Since opening last May, a new container development called Pop Brixton has energised the gritty streets of inner-city Brixton with a vibrant burst of commerce and community.

Kit Oates Photography

Historically, this South London neighbourhood has faced a range of social and economic challenges, including high unemployment, poor quality housing, inadequate amenities and high crime rates.


The Pop Brixton initiative aims to combat some of those issues by supporting local jobs, training and enterprise.

Launched in 2015, Pop Brixton is a temporary urban rejuvenation project commissioned by Lambeth Council, which provided the land at no cost. Project architects Carl Turner Architects describe the development as a ‘mini city of culture, enterprise and community’.


Built on a former brownfield site, the initiative has transformed a once derelict space into a hive of activity, bringing much-needed leisure space and work opportunity to the neighbourhood.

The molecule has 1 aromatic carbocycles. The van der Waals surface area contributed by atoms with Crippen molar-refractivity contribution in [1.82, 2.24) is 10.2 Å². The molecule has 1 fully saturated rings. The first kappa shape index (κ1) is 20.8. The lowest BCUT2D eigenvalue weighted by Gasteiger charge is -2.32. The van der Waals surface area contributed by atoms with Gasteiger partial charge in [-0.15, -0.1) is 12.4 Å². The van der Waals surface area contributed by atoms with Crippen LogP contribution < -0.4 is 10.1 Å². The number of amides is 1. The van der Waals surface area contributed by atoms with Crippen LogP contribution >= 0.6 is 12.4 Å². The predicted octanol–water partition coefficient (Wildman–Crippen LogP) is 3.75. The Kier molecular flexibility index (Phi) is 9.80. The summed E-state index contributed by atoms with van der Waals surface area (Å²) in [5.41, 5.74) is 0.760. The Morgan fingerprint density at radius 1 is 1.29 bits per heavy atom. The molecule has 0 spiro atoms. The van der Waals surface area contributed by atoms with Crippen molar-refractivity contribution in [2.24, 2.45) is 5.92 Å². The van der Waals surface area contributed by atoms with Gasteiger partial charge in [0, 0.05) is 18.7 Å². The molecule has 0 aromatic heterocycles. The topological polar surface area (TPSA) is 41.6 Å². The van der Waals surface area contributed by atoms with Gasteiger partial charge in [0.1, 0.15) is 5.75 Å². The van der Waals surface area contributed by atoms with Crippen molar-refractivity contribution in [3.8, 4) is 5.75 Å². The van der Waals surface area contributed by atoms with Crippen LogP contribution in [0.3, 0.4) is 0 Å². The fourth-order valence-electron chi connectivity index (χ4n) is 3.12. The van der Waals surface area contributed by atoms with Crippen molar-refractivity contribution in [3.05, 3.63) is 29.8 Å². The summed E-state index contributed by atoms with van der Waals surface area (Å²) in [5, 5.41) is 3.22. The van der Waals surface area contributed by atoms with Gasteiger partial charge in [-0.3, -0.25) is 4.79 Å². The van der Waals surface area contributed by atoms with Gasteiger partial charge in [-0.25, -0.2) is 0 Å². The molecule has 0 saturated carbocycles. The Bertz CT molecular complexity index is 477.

Created with low-cost, low-energy, upcycled shipping containers, the sprawling container community covers an area of around 2,000 square metres.


The colourful shipping container complex was designed to showcase the area’s best independent start-ups and small businesses, giving them a platform for sharing skills, ideas and space.


Pop Brixton was conceived as a place where ‘things are possible’ – everything from performance to business incubation to community yoga classes – and so the design consists of a variety of raw, flexible spaces that can evolve as needed.

The modular approach to design has a deliberate focus on efficiency and sustainability.


Pop Brixton will occupy the site in Brixton until at least October 2017, at which point the Council plans to redevelop it.